What Pet Will I Get

What Pet Will I Get

by Vanita Oelschlager, Kristin Blackwood
     
 


What parent hasn't heard their child say ""I want a puppy, or a kitten?"" Or he or she might want a more exotic pet like a ferret, snake, hamster, lizard, even a snail. How do you explain that your home may not be right for a pet? Still, you may give in, deciding that teaching a child to take care of a pet helps teach responsibility. In this wonderful story the… See more details below

Overview


What parent hasn't heard their child say ""I want a puppy, or a kitten?"" Or he or she might want a more exotic pet like a ferret, snake, hamster, lizard, even a snail. How do you explain that your home may not be right for a pet? Still, you may give in, deciding that teaching a child to take care of a pet helps teach responsibility. In this wonderful story the kind of pet is the surprise. What Pet Will I Get? tells this charming story through the voice of a child hoping for the pet he's ""wanted all his life."" The reader shares the excitement of a child as he imagines mom coming home with a great pet. He is literally jumping with anticipation: ""I've pictured this day / So long in my head / I make my own bed."" But when Mom comes home with only a single guppy our narrator is crushed ?????? until he begins to actually find out more about guppies on his computer. Soon he begins to ""decorate"" the guppy's home and learns that his fish is more than a pet but a new and wonderful part of his life.

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Editorial Reviews

School Library Journal

PreS-K

After a boy pesters his mother for a pet, she throws up her hands in defeat, marches to the store, and buys him a guppy. The boy is not enthusiastic about it, but after doing some research on the Internet, he decides that it's a cool pet after all. His change of heart might have been more convincing had some of that cool information been shared with readers, who have watched him daydream about llamas and elephants and parrots, yet ultimately settle for a small fish. The message of face-value acceptance is as forced as the rhyming text ("From my guppy I learned/Something important and true/You can love any pet/If he's special to you"). The fact that the mother, who clearly wants nothing to do with the animal, purchases it without any input from her son does little to prepare her child for the responsibility of taking care of an animal. The illustrations, a layering of mediums including line drawings, watercolors, and digital photography, are colorful but are not enough to compensate for the flaws in the story. The protagonist in David LaRochelle's The Best Pet of All (Dutton, 2004) has more control over his own pet destiny, and the girl in Dan Yaccarino's The Birthday Fish (Holt, 2005) also gets a fish she does not want and grows to love it-without the stilted verse.-Kara Schaff Dean, Walpole Public Library, MA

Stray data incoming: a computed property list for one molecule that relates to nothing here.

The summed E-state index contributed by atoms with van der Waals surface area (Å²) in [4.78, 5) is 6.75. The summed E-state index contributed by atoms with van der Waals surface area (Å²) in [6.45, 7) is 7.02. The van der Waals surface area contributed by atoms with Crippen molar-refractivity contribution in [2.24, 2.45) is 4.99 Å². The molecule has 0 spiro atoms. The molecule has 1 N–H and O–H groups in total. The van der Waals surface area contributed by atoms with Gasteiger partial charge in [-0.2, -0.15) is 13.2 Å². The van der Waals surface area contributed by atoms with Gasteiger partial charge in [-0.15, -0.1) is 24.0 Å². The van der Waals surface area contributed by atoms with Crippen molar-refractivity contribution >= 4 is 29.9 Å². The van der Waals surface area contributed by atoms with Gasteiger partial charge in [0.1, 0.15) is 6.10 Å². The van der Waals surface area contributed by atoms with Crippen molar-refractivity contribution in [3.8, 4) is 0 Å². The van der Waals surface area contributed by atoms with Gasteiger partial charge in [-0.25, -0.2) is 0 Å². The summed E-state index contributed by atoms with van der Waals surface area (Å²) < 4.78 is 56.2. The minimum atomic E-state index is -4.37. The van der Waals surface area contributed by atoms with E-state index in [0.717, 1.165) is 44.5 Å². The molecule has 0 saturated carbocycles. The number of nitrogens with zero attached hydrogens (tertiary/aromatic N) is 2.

Product Details

ISBN-13:
9780980016222
Publisher:
Vanita Books
Publication date:
05/15/2008
Pages:
38
Product dimensions:
8.50(w) x 11.10(h) x 0.40(d)
Age Range:
4 - 8 Years

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